Foreign Secretary Liz Truss unveiled an agreement by Western powers to begin the process of weaning dependency on Russian oil and gas this week, as nations seek to further isolate Moscow over the ongoing invasion of Ukraine. Ms Truss said NATO allies had been “very coordinated on sanctions, we’ve shown huge unity. It’s having a big effect in Russia, but we now need to do more”.
Speaking in Brussels at a meeting of NATO members, Ms Truss said: “We particularly need to look at the oil and gas sector, how do we reduce our dependence across Europe on Russian gas, how do we cut off the funding to Vladimir Putin’s war machine?”
Recent reports showed millions of pounds from Western nations still flooding into Russia – the world’s second-largest exporter of crude oil – for its energy, despite wide-ranging sanctions.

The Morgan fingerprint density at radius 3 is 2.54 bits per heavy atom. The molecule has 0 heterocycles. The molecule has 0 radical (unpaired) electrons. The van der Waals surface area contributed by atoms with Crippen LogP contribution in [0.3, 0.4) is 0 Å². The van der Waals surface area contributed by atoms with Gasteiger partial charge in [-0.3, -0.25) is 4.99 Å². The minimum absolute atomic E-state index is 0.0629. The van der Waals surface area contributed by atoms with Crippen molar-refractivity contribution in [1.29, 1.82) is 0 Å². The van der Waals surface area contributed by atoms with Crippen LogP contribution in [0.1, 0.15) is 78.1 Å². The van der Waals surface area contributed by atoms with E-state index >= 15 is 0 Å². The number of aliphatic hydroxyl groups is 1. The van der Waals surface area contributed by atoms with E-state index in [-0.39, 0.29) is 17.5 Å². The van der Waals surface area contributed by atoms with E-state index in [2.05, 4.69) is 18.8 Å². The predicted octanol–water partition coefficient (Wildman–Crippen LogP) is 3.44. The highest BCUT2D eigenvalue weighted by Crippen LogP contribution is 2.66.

Russian companies, banks and individuals have all been hit with sanctions, although energy has been largely exempt to try and prevent prices spiralling even higher in Europe, already beset by record-high prices in 2022.
Russia supplies about 40 percent of Europe’s gas, and while the UK only relies on Russian gas for about four percent of its supply, imports and exports to and from European markets mean prices follow those on the continent.
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Gas to Europe is currently flowing as normal, but experts have wanted that energy will be increasingly weaponised as the conflict intensifies and Europe begins to try reduce its dependency.
The markets have already reflected this – on Friday, the price of wholesale gas jumped to 508pence per therm during the day – more than ten times the average – before steadying slightly at 465pence per therm.
Brent crude climbed almost four percent to $114.63 per barrel while petrol pump prices are now at 153.50 pence per litre, with the RAC warning price could rise.
So what do you think? Are you willing to pay higher prices to cut off Russia? Do you think it’s worth it? Vote in our poll and leave your thoughts in the comments section below.
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